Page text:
These girls spent their early childhood together, creating special, sisterly bonds with each other in the absence of having parents.

Now that they are all adopted and living in the U.S., they have kept in touch.  Gracie flew in to spend a few days with her 'orphanage sisters' and we had so much fun with her.  

Pillow fights, baking sweets, enjoying good Chinese food and playing board games filled much of their time together.

Walking along State Street in downtown Santa Barbara, CA

A quick trip to Southern California was taken in the beginning of June to visit Rachele.  We were able to stay in her townhouse on the Navy base.  

Whenever we visit her, we take time to travel up to picturesque Santa Barbara, CA, which is where my husband and I met almost 30 years ago.


Ruthie learned how squirmy little babies are when you try to get them dressed...


This summer, we went through a truly wonderful experience together.

We traveled to the Lowell Observatory in Flagstaff, AZ.  Both adults and kids were looking forward to seeing planets in our solar system.


While I did expect to see some great things through the telescopes, what I didn't expect was the beautiful flowering perennials growing throughout the grounds of the observatory.

My brother, kept teasing me as I kept stopping to take pictures of the flowers.

My son, Kai, looking at Venus

Outdoor telescopes focused on Jupiter and Venus.  

I don't know who was more excited, the kids or the adults.  It was almost incomprehensible that we could view these faraway planets.

My nephew, Dean, loves flowers and kept asking me what the names of them were.

I must admit that I enjoyed the flowers almost as much as I did the planets.

My mother, helping my daughter as she looks at Saturn.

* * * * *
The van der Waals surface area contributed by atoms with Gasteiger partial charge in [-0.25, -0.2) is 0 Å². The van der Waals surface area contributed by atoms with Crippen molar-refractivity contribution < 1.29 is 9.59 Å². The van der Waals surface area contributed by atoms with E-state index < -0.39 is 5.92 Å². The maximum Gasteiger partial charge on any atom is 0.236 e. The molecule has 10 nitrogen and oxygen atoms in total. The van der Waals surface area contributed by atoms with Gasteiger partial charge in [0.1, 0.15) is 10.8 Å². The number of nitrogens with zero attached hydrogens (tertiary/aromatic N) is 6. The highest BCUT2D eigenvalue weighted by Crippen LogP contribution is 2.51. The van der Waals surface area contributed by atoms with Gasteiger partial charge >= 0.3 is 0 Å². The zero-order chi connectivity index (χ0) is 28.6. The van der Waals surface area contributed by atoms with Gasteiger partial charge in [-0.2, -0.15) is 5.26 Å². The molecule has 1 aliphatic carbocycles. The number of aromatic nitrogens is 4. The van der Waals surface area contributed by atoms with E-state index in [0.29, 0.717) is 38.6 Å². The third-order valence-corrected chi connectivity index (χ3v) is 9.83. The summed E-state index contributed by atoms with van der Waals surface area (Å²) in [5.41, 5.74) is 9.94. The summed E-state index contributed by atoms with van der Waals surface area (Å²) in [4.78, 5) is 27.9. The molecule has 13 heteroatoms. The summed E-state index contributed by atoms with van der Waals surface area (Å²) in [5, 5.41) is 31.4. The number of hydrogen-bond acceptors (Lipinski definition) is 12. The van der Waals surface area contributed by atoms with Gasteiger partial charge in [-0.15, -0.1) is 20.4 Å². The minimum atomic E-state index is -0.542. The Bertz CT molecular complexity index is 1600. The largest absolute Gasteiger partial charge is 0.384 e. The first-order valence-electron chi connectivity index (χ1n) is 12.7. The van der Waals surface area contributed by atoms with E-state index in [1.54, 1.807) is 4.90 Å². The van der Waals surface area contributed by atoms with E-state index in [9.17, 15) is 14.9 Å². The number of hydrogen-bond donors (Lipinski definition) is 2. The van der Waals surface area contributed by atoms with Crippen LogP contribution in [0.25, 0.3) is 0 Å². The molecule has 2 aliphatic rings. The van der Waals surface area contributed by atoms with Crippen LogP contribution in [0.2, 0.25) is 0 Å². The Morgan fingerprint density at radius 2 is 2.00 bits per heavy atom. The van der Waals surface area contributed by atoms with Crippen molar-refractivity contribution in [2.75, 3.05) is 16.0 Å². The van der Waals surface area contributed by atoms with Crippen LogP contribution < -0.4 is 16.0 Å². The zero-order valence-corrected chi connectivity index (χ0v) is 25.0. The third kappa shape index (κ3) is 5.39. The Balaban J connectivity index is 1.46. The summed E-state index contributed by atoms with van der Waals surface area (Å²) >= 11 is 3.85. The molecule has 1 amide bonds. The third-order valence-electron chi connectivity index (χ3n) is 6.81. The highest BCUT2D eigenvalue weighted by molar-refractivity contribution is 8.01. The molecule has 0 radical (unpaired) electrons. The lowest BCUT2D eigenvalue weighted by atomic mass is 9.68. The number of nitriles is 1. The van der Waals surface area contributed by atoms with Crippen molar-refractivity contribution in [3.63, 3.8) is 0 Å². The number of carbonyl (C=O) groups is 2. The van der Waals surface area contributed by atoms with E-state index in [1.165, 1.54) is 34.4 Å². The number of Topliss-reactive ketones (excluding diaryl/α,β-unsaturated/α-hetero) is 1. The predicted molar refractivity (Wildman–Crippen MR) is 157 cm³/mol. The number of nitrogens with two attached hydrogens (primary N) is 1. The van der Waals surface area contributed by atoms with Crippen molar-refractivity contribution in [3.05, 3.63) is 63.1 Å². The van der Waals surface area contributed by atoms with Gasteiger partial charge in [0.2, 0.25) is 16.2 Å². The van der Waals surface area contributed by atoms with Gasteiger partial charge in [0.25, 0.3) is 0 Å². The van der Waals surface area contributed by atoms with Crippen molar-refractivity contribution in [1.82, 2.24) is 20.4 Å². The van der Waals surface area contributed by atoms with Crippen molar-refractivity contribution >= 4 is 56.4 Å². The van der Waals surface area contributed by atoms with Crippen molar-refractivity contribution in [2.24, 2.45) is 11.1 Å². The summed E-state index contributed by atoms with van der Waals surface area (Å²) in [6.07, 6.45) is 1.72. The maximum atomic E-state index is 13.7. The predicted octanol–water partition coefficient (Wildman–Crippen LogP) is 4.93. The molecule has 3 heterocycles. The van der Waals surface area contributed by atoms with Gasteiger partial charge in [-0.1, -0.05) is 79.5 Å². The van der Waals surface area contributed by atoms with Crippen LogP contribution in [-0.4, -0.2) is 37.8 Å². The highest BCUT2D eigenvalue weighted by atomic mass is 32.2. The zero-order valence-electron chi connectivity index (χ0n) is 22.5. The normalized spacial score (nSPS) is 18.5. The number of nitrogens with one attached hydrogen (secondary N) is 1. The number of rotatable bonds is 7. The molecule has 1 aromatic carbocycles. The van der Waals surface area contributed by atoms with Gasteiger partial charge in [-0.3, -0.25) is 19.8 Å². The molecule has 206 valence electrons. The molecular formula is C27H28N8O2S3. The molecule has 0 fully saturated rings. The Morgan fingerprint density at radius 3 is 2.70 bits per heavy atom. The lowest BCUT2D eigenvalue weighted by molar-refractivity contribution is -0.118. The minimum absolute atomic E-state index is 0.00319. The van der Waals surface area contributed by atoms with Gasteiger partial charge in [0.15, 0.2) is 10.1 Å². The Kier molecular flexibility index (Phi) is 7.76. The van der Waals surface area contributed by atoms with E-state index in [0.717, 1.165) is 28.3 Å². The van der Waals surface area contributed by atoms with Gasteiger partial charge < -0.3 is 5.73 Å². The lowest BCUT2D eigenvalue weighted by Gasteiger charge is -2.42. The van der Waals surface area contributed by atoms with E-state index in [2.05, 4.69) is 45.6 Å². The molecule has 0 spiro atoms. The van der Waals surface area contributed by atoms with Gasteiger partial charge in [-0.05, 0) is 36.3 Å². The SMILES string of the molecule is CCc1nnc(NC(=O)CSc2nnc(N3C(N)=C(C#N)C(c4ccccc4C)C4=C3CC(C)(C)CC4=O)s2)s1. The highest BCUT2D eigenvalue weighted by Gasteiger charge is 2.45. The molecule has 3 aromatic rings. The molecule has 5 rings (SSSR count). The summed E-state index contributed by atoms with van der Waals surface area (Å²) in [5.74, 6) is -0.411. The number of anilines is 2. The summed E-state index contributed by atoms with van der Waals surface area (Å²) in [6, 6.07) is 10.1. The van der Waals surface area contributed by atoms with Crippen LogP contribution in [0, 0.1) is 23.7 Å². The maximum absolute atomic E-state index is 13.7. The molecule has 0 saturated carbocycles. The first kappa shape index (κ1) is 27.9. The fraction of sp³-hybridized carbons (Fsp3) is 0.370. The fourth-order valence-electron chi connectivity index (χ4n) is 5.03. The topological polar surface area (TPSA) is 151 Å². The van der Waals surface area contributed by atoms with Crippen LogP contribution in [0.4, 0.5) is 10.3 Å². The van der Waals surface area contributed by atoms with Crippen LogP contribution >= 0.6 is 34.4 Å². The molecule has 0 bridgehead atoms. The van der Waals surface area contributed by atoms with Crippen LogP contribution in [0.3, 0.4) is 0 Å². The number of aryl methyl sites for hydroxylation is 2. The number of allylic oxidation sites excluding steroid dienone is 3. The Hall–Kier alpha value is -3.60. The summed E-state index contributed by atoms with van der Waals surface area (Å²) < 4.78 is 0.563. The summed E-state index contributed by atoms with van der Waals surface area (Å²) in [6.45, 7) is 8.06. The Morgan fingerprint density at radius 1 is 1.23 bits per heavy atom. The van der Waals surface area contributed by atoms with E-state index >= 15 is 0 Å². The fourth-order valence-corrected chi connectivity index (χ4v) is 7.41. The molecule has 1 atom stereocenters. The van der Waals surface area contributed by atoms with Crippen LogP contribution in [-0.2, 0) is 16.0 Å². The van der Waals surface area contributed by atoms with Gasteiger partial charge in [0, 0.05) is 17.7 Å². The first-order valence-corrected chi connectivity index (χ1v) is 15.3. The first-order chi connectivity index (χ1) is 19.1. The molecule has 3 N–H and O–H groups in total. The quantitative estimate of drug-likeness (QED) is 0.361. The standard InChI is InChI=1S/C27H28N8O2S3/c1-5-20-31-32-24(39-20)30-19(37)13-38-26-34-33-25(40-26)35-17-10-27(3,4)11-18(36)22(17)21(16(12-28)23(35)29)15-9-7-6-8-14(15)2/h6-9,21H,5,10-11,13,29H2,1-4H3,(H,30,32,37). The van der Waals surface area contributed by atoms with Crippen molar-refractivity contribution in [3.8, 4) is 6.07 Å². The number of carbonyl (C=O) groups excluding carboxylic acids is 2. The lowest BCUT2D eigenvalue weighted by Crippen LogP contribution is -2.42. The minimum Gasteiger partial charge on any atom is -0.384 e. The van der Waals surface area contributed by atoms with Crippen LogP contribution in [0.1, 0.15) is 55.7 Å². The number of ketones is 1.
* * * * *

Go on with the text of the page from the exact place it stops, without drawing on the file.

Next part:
Believe it or not, we were able to see Saturn and its rings!


We had a wonderful time at the observatory and learned so much.  I highly recommend visiting this or any observatory near you.  It was an unforgettable experience!


The last part of our summer fun occurred at the Hummingbird Festival, where I was asked to be a presenter.

I have two separate talks on small space hummingbird gardening and had a great time meeting new people.


One of my favorite parts of the festival was touring many beautiful gardens in Sedona where the festival was held.


I came home from the festival inspired to create a garden space dedicated to plants that attract hummingbirds.  I can hardly wait to get started this fall, which is the best time to add new plants to the garden.

In the meantime, we have increased the amount of hummingbird feeders in our backyard and have seen three hummingbirds at a single feeder :-)

************************

Well, that was our summer fun in a nutshell.  The kids are now in school and my eyes are focused on  the fall including the upcoming Garden Writer's Conference in Pasadena, CA in September.

 **What did your 'summer in review' look like?  Did you travel to any new places, see old friends or have any new experiences?**